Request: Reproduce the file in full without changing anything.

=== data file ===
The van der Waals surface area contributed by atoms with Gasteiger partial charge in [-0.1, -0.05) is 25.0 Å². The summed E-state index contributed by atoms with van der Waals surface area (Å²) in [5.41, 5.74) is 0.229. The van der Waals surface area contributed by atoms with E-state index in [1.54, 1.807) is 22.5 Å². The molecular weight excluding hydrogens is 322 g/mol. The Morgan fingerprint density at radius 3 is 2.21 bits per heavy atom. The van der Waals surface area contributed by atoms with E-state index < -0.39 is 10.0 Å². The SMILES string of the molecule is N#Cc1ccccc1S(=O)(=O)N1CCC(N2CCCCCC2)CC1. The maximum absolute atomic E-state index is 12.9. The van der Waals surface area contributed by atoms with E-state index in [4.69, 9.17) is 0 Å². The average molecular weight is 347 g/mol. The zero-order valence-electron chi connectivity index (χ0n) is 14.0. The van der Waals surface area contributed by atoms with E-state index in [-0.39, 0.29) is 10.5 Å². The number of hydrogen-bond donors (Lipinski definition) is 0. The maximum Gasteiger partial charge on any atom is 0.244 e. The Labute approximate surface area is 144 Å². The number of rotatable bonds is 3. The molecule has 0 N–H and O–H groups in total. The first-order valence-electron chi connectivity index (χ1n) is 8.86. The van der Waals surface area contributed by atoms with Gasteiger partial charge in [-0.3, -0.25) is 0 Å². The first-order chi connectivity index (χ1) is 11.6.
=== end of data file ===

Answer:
The van der Waals surface area contributed by atoms with Gasteiger partial charge in [-0.1, -0.05) is 25.0 Å². The summed E-state index contributed by atoms with van der Waals surface area (Å²) in [5.41, 5.74) is 0.229. The van der Waals surface area contributed by atoms with E-state index in [1.54, 1.807) is 22.5 Å². The molecular weight excluding hydrogens is 322 g/mol. The Morgan fingerprint density at radius 3 is 2.21 bits per heavy atom. The van der Waals surface area contributed by atoms with E-state index < -0.39 is 10.0 Å². The SMILES string of the molecule is N#Cc1ccccc1S(=O)(=O)N1CCC(N2CCCCCC2)CC1. The maximum absolute atomic E-state index is 12.9. The van der Waals surface area contributed by atoms with E-state index in [4.69, 9.17) is 0 Å². The average molecular weight is 347 g/mol. The zero-order valence-electron chi connectivity index (χ0n) is 14.0. The van der Waals surface area contributed by atoms with E-state index in [-0.39, 0.29) is 10.5 Å². The number of hydrogen-bond donors (Lipinski definition) is 0. The maximum Gasteiger partial charge on any atom is 0.244 e. The Labute approximate surface area is 144 Å². The number of rotatable bonds is 3. The molecule has 0 N–H and O–H groups in total. The first-order valence-electron chi connectivity index (χ1n) is 8.86. The van der Waals surface area contributed by atoms with Gasteiger partial charge in [-0.3, -0.25) is 0 Å². The first-order chi connectivity index (χ1) is 11.6.